appropriate contracts.  "This is the Fuhrer programme, the
        Fuhrer's programme for construction of locomotives", and
        so on.  So you did not have to be a genius or specializing
        in Adolf Hitler personally to find traces of the priority
        attached to a programme very low down in the
        documentation.  The magic words would be uttered on the
        contracts and that would cut through the all red tape.
   MR JUSTICE GRAY:  I was simply making the observation that you
        cannot really put to this witness the extent of Hitler's
        involvement in the Auschwitz programme, if there was one,
        because it is just not within his knowledge.
   MR IRVING:  With your Lordship's permission, I will now do
        precisely that.  (To the witness):  Professor van Pelt, on
        any of the documents you saw in the Auschwitz construction
        office, did you see any reference at all to a special
        priority being attached to this by Adolf Hitler?

.          P-100

   A.   No.
   Q.   Or to anybody between Adolf Hitler and Heinrich Himmler?
   A.   No.
   Q.   There was no reference to Adolf Hitler on any of the
        document you saw in Auschwitz, in other words?
   A.   No.
   Q.   I am indebted to your Lordship for having prompted that
        line of enquiry.
   MR JUSTICE GRAY:  That is a much better way of dealing with the
        point, if I may say so.
   MR IRVING:  My Lord, I am totally unversed in the art of
        cross-examination and I am learning as I go along.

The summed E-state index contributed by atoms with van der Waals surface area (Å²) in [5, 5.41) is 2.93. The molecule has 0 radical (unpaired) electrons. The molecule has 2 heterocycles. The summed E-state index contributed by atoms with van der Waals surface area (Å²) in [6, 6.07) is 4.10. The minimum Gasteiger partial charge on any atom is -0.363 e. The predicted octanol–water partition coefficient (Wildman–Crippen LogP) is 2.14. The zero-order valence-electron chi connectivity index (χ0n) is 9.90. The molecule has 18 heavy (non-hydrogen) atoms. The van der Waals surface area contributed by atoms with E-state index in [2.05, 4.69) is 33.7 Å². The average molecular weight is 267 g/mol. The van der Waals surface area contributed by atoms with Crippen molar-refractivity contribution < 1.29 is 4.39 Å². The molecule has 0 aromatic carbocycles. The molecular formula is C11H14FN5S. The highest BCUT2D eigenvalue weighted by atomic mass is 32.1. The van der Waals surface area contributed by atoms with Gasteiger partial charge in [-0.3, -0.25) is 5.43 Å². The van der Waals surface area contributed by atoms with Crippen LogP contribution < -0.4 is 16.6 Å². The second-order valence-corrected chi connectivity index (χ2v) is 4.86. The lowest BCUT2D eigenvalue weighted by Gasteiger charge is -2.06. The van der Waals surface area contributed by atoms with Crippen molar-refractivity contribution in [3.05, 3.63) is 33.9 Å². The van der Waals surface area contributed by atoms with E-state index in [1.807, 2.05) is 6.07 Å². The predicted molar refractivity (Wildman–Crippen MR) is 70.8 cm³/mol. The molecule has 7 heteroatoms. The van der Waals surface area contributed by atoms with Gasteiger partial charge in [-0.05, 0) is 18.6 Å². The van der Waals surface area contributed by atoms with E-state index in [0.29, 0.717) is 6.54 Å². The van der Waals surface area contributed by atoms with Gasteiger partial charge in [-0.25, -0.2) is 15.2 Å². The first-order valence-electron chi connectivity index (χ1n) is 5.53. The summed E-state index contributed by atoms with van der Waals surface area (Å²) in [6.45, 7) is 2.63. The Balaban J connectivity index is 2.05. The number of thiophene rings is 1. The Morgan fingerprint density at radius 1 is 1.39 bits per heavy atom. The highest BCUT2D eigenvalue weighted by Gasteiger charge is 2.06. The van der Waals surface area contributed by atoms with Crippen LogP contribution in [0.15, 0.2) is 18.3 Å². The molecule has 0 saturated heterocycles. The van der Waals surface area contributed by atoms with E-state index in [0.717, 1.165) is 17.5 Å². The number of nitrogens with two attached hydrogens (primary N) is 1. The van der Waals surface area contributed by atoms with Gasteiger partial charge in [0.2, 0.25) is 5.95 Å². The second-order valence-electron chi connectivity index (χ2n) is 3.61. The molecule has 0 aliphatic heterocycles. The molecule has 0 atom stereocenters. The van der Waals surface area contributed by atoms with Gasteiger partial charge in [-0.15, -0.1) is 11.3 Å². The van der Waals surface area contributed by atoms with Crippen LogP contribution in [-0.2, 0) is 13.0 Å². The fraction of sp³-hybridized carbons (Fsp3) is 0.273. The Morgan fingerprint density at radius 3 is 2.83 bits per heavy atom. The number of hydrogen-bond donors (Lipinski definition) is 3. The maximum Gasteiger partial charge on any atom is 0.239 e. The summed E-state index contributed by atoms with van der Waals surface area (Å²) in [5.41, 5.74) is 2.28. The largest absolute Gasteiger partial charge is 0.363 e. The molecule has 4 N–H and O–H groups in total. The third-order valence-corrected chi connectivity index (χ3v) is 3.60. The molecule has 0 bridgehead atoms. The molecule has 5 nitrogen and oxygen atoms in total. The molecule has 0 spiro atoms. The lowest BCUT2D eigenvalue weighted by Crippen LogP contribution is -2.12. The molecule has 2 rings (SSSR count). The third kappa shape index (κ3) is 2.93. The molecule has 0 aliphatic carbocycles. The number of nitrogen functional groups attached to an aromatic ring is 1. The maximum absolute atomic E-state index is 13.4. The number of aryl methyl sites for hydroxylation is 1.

MR JUSTICE GRAY:  I think you are doing, as I said before, very well.
   MR IRVING:  Thank you very much.  (To the witness):  Coming
        back to the eyewitnesses, you have a number of
        eyewitnesses you referred to.  You mentioned German
        eyewitnesses of the activities of sonderkommandos.  Can
        you remember the names of any of these eyewitnesses?
        Would it be Perry Broad or someone like that?
   A.   Yes.
   Q.   So these eyewitnesses are people on whom, as the Germans
        say, you would take poison on them, you would go into the
        jungle with them; these are witnesses who you implicitly
        trust?  They have not lied to us?
   A.   To be very honest, I would not want to go into the jungle

.          P-101

        with either Mr Pery Broad or Mr Hirst.
   Q.   Or Mr Hirst or Mr Bendel or any of those people;  they are
        all rather ----
   A.   I would not want to trust them with my life, no.  But
        I must say that given ----
   Q.   Would you like just to expand on that?  What was wrong
        about these people then?
   A.   They were thoroughly unpleasant people and they were in
        charge of a very evil operation.
   Q.   Would you say that someone like Perry Broad or Mr Bendel,
        I think his name was, another of the eyewitnesses ----
   A.   Mr Bendel is not an SS man.
   Q.   Yes, but would you say they were lucky to survive very
        long after the war was over?  If you were an insurance
        company, you would not have been inclined to offer life
        policy on them?
   A.   I did not say that at all.  I think, as we know, many
        ex-Nazis made good careers in the various German states
        after the war.
   Q.   If they survived ----
   A.   One of them actually became a State Secretary to
        Mr Ardenal, so...